A total of 65 cheek teeth (30 maxillary teeth and 35 mandibular teeth) were extracted from the heads of 19 horses of different breeds obtained from several equine clinics in Northern Germany. Horses were subjected to euthanasia on human grounds for non-dental reasons. From each skull, varying numbers of cheek teeth were selected, ranging from one to eleven.
Maxillary and mandibular cheek teeth were analysed independently. The maxillary sample pool included seven Triadan 06s, eight Triadan 07s, one Triadan 08, six Triadan 09s, three Triadan 10s and five Triadan 11s. The mandibular sample pool comprised seven Triadan 06s, eleven Triadan 07s, two Triadan 08s, four Triadan 09s, three Triadan 10s and eight Triadan 11s. Due to their structural similarities  the central Triadan positions (Triadan 07–10) within the maxillary and the mandibular sample pool were grouped.
Horses` ages ranged from five to 24 years (median age 15 years). The age of 17 horses was determined by means of the equine ID card; the age of two horses was estimated using the ageing guides by Muylle (2005)  and Martin (2007) . Owing to the staggered eruption times of cheek teeth, the dental ages were used for analyses and determined as published by Dixon (2005) . The sample population included teeth between 1.5 and 23 years post eruption with a median age of 12 years in maxillary and 11 years in mandibular teeth. To calculate age-related changes of the pulp system, teeth were classified into one of the following four dental age groups:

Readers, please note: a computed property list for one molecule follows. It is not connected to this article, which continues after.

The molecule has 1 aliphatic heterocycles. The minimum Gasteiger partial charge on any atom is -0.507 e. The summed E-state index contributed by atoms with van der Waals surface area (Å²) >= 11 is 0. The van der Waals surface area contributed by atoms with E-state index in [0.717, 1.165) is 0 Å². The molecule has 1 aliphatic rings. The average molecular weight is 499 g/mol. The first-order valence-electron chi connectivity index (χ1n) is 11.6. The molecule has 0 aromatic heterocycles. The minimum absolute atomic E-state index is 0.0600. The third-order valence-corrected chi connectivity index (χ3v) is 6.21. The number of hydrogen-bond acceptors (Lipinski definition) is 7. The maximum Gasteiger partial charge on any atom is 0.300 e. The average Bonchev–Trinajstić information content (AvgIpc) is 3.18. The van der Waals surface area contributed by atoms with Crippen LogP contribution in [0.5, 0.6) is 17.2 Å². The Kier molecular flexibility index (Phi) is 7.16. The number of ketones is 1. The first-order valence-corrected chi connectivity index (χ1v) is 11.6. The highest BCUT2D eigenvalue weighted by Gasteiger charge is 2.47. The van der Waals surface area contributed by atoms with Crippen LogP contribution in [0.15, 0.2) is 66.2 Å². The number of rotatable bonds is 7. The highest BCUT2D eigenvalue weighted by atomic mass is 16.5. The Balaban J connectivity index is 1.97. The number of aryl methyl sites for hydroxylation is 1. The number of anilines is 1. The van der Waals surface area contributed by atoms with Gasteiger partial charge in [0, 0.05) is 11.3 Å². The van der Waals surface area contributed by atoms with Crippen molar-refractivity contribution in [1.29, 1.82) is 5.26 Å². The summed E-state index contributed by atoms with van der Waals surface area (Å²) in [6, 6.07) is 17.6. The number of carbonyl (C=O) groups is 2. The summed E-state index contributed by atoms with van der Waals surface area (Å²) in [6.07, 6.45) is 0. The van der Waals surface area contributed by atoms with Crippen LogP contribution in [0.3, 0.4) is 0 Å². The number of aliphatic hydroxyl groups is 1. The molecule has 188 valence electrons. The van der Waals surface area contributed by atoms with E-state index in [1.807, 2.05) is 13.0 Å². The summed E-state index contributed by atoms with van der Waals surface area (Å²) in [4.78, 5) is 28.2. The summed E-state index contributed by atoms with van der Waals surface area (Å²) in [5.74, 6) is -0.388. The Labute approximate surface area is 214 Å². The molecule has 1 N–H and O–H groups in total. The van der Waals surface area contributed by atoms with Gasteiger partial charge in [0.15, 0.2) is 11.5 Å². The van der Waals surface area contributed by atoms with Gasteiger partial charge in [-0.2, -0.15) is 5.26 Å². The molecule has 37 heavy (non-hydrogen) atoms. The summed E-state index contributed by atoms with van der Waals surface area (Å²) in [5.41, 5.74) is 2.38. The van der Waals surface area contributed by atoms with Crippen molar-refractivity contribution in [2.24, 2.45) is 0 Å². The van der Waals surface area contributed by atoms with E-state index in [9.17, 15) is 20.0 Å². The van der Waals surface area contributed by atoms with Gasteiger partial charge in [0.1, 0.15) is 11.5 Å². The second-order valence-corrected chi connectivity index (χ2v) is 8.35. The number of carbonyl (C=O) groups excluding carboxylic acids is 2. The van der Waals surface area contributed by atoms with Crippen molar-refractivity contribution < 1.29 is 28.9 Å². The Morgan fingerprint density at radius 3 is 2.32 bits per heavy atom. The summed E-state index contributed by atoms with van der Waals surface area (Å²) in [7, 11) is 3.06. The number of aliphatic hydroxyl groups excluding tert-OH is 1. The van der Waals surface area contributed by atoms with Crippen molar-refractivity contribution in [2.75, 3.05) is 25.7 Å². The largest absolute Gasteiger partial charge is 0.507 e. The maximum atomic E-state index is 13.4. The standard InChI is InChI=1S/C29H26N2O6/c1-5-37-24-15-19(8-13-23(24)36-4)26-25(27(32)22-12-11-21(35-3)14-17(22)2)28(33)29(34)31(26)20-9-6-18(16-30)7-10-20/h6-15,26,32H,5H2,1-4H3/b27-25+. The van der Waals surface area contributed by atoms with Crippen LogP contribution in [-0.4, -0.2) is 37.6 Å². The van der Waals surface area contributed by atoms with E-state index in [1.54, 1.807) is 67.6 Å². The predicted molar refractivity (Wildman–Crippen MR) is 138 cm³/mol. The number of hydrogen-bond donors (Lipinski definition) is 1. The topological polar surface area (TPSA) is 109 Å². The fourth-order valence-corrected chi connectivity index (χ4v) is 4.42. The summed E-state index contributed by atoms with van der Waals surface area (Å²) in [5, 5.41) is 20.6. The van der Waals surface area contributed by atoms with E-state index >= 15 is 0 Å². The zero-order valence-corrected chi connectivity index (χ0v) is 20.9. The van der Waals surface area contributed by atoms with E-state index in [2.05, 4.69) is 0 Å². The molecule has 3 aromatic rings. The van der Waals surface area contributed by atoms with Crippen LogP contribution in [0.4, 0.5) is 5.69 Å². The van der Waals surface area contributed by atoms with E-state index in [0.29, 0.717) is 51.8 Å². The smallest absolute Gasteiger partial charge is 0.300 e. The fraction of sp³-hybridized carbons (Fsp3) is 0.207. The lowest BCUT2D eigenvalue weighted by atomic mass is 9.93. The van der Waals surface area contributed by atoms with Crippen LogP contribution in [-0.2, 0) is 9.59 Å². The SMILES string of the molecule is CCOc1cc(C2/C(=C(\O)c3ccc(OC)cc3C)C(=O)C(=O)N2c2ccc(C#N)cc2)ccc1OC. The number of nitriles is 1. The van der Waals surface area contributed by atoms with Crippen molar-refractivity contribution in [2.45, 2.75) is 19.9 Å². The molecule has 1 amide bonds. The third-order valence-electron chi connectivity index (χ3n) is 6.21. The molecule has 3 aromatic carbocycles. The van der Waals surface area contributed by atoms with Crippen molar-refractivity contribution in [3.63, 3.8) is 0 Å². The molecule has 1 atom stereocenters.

Age group “young”: 0 – 5 years
Age group “middle-aged”: 5.5 – 12 years
Age group “old”: 12.5 – 17 years
Age group “senile”: >20 years
Micro-computed tomography (μCT)
Preparation of cheek teeth
The maxillas and mandibles were disarticulated and divided along the midline, creating hemimaxillas and hemimandibles using a saber bone sawa. Cheek teeth were extracted intact along with surrounding tissues by sawing through the adjacent cheek teeth using a steel band sawb. To optimise imaging quality the samples were processed, reducing sample size and approaching original tooth size. These further adjustments were performed using a diamond-coated water-cooled band sawc. All teeth were fixed with 10% neutrally buffered formalin solution.